Some hotels have assured that they on their own would try to lower wastage. He also said that no law or questionnaire is being prepared to check the size of portions served in restaurant menus and compliance would be voluntary.



North India is all set to get its first DNA bank for wildlife. Scientists at the Indian Veterinary Research Institute (IVRI) in Bareilly are in the process of collecting DNA samples of all wild animals to set up the bank. It is expected to help in research and also in bringing down poaching.

At present, the Laboratory for the Conservation of Endangered Species (LaCONES) in Hyderabad is the only such facility in the country. According to principal scientist and in-charge of the Centre for Wildlife, IVRI, Anil Kumar Sharma, so far, the scientists have collected 140 samples of 25 wild animals. The DNA bank is expected to start this year-end.

“We are making a baseline data of different animals. Every time we receive some identified specimen, viscera, skin or part of the body of a wild animal from either forest department or zoo, we take out the DNA,” Sharma mentioned. It took one year for the IVRI to collect the DNA samples of animals such as tigers, leopards, lions, elephants, rhinos and deer, which are on the radar of poachers.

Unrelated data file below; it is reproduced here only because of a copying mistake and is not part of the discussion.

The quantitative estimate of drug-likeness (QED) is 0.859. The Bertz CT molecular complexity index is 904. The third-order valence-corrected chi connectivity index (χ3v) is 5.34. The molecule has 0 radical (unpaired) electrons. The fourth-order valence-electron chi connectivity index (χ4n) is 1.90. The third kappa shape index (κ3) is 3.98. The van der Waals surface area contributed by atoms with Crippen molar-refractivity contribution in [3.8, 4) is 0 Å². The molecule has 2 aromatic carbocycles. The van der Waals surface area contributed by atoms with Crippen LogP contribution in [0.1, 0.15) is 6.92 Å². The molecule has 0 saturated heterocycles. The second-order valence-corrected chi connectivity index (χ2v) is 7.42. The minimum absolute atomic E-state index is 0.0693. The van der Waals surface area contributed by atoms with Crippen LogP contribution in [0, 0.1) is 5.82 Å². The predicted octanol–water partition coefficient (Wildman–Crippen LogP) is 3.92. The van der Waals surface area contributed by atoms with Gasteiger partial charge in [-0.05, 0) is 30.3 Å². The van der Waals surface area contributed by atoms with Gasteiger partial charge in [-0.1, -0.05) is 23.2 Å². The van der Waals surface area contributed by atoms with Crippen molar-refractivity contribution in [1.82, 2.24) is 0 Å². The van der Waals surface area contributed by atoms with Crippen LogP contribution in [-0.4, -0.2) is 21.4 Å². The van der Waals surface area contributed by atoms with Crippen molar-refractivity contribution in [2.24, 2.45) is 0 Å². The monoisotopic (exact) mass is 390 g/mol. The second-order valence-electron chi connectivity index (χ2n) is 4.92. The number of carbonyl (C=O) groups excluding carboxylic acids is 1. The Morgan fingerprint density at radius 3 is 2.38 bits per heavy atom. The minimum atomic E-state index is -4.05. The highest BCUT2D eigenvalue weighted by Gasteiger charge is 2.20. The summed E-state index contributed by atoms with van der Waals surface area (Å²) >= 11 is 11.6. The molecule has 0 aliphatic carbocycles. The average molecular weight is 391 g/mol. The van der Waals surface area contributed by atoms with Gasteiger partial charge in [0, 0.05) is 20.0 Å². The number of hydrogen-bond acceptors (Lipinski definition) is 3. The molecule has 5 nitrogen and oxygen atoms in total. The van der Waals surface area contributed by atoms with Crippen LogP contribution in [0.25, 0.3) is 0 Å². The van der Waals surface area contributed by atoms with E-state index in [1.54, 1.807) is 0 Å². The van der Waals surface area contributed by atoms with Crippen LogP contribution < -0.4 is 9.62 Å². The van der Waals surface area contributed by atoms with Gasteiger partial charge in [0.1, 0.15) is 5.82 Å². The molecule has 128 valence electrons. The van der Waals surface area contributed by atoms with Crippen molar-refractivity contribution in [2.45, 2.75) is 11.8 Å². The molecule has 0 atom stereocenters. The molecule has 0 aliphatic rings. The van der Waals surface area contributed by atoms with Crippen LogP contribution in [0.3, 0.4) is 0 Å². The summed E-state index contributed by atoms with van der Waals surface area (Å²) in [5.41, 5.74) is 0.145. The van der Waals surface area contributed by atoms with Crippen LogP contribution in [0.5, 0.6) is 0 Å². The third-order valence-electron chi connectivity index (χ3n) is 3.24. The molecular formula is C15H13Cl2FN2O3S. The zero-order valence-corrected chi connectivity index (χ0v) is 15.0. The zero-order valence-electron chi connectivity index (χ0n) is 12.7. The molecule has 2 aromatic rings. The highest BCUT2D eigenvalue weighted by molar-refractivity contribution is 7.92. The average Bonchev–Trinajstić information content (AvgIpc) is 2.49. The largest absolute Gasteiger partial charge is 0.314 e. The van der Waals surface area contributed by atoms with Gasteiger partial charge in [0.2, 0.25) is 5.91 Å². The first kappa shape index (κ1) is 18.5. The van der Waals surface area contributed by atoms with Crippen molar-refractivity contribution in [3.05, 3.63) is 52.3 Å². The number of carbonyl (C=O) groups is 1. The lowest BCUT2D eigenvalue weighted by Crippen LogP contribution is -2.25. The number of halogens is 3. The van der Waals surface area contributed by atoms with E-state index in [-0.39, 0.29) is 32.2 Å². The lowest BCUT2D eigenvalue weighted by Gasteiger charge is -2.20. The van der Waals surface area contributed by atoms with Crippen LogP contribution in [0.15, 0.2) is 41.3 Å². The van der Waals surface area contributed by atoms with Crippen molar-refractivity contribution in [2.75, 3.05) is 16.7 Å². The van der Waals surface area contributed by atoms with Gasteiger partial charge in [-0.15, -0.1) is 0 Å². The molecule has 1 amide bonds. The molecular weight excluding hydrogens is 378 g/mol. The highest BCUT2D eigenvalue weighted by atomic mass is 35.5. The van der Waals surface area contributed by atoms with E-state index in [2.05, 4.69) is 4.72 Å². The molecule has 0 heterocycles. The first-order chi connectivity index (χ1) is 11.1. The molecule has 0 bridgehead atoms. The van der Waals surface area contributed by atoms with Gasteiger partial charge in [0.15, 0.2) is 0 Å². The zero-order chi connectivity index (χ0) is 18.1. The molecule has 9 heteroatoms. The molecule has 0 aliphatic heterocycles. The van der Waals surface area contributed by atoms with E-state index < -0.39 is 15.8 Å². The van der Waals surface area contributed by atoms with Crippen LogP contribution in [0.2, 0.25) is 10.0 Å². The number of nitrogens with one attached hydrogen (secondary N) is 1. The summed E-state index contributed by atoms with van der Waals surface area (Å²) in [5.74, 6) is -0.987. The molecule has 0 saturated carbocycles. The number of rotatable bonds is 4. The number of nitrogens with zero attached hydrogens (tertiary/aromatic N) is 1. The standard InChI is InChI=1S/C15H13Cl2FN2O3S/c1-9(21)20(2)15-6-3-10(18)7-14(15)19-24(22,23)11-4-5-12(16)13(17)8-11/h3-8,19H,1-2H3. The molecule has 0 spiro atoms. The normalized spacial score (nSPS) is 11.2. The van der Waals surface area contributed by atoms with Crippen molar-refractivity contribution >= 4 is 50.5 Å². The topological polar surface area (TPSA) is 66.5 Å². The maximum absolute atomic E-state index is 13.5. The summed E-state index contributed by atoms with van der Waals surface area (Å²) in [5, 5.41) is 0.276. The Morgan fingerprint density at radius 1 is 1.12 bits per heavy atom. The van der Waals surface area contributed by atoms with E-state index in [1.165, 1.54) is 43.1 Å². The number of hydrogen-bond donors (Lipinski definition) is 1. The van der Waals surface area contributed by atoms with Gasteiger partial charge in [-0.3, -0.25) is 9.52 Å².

“At present, every time there is an incident of poaching, the specimen is sent to the facility in Hyderabad, which is an expensive affair. Also it is too much of a pressure on the Hyderabad institute. We are starting this to cater to the needs of north India,” Sharma said.

The DNA bank was the brainchild of Dr. Raj Kumar Singh, the director of Indian Council of Agricultural Research-IVRI, Mr. Sharma added. “The bank has ‘positive sample’, meaning a ‘known sample’ which will have DNA sequencing. In future, if we get some ‘unknown sample’ like hair or skin, then with the help of the DNA bank, we can tell which animal it belongs to,” Sharma added.



red beacon